Style Dimension: Wanda Lephoto's Self-Titled Label Is a Case Study Examining Unspoken African Stories
Photo courtesy of Wanda Lephoto.

Style Dimension: Wanda Lephoto's Self-Titled Label Is a Case Study Examining Unspoken African Stories

The South African designer seeks to do away with the Western gaze and thrive within a community of burgeoning African creatives.

Style Dimension is OkayAfrica's seven-part series highlighting emerging designers from Africa and its diaspora. Along with giving you a glimpse of each designer's stunning work, this series is an introduction into their creative realm. In the second edition of the series, meet South African designer Wanda Lephoto.

The ability to express ourselves through style and culture makes us unique as Africans. One artist who understands this notion is Wanda Lephoto, a South African menswear designer who aims to push boundaries through unique storytelling and carefully crafted designs. His self-titled label that launched in 2016 aims to find balance between traditional symbolism and modern subculture styles, like streetwear and workwear staples. Through fusing stories creating cultural hybrids, Lephoto wants to communicate under-explored contexts on African art and design by educating viewers through style.

Rather than approaching design from a singular lens, he uses his experiences and community as a canvas and selectively works with people who are challenging norms both in South Africa and around the world. Lephoto is one-quarter of Johannesburg-bred creative collective, The Sartists. Formed alongside his long time friends and collaborators, they have worked with major labels like adidas and introduced an energy to mainstream spaces that "challenge parochial ideas about blackness in modern society." He recognizes that as Africans we often have to "re-appropriate our own culture against the commercial viability the West has over us" and wants to "seldom look past aestheticism to unwrap the true nature of who we are."

I spoke with Wanda Lephoto about his South African heritage and where he sees the future of African fashion.

Photo courtesy of Wanda Lephoto.

Photo courtesy of Wanda Lephoto.

Amarachi Nwosu for OkayAfrica: How does your African heritage shape your approach to design?

Wanda Lephoto: In South Africa some of us still battle with a lot of issues with identity because of colonialism. Some people reject the idea of ancestral praise or even traditional practices and customs and have adopted completely Western beliefs. I use the brand as a case study to study the relationship between the two. How colonialism has impacted our identity and how we navigate our spirituality through this.

What are your thoughts on the current landscape of the fashion industry in Africa? Do you think the industry is evolving quick enough to creatives who want to build global brands?

The current landscape of the fashion industry in Africa is growing, with new potentials emerging more often than we've had in our past. New designers are trying to create a sustainable fashion industry and economy that will hopefully grow further in the future years. Although it still feels like there is this huge exotic gaze and perpetuating of stereotypes and narratives, it is hard to say whether or not the "African trend" or focus is a fad or if its actually meaningful.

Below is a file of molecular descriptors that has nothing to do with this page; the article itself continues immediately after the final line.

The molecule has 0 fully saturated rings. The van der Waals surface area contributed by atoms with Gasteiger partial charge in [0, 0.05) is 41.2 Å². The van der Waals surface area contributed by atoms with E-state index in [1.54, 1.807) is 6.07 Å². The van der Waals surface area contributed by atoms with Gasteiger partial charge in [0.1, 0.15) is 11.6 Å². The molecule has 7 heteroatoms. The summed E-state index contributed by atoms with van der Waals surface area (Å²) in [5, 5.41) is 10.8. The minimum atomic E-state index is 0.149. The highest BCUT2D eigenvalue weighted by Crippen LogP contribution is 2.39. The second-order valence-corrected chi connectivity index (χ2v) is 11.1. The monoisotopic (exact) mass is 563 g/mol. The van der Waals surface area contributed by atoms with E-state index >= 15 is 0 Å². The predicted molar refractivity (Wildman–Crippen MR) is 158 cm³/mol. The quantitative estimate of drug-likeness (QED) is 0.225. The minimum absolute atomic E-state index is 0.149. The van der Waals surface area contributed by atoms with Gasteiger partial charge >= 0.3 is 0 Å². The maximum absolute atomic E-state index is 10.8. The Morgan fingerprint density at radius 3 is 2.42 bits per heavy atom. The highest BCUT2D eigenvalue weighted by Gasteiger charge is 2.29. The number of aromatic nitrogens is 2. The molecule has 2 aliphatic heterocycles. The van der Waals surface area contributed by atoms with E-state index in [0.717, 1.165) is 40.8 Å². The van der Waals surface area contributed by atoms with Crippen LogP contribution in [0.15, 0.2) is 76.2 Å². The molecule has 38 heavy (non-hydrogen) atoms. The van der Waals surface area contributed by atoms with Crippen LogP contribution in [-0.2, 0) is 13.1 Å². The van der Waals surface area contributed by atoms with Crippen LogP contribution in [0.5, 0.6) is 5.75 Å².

I think the industry is evolving but not quick enough for creatives, designers or artists that want to build global brands. There is still a skill shortage, lack of resources and inability to constantly support local brands as our economy is not too great at the moment. Most consumers compare local designer price-points to those of international designers and find it unfair or rather unreasonable that African designers would even think of pricing their clothes within the same price points as Western or Asian high fashion brands.

It perpetuates a kind of mentality that is stagnant and not progressive, a mentality that encourages the notion that African brands will never be of the same standard of quality in production or in ideation.

With this said, I do think it is still growing and evolving and eventually the industry will get there.

Photo courtesy of Wanda Lephoto.

Photo courtesy of Wanda Lephoto.

Photo courtesy of Wanda Lephoto.

How are you actively trying to change norms or evolve the industry and African narrative through your brand?

I do things by myself with the help of other fellow independent artists and creatives. We try to tell our own story through our own voice. I don't work with any big magazines for any for of PR or marketing as I believe most magazines don't really care for the designers and the designers' journeys respectively—they don't care to support the designers besides actually mostly slapping a Prada jacket over and African designer's dress. I also believe this is to continuously sell and promote this African exotic gaze and to continue to perpetuate that narrative without realizing that some African brands do not represent that school of thought.

I try to do my best, to represent and tell forgotten, neglected and unspoken of stories that inspire me. I'm trying to change the perception of our people and our history, trying to make people realize that our voices matter and our ideas matter, trying to make us realize that some or even most of the things we find embarrassing about our history and our respective journeys are actually the things we should celebrate and not only celebrate in closed doors but celebrate them openly because those are the things that have made our flowers bloom through the concrete.

What advice would you give to other young designers?

I don't know, I need advice myself (laughs).

I'd say start with what you have, where you are. Progress and not perfection.

Keep up with Wanda Lephoto and his self-titled label on Instagram.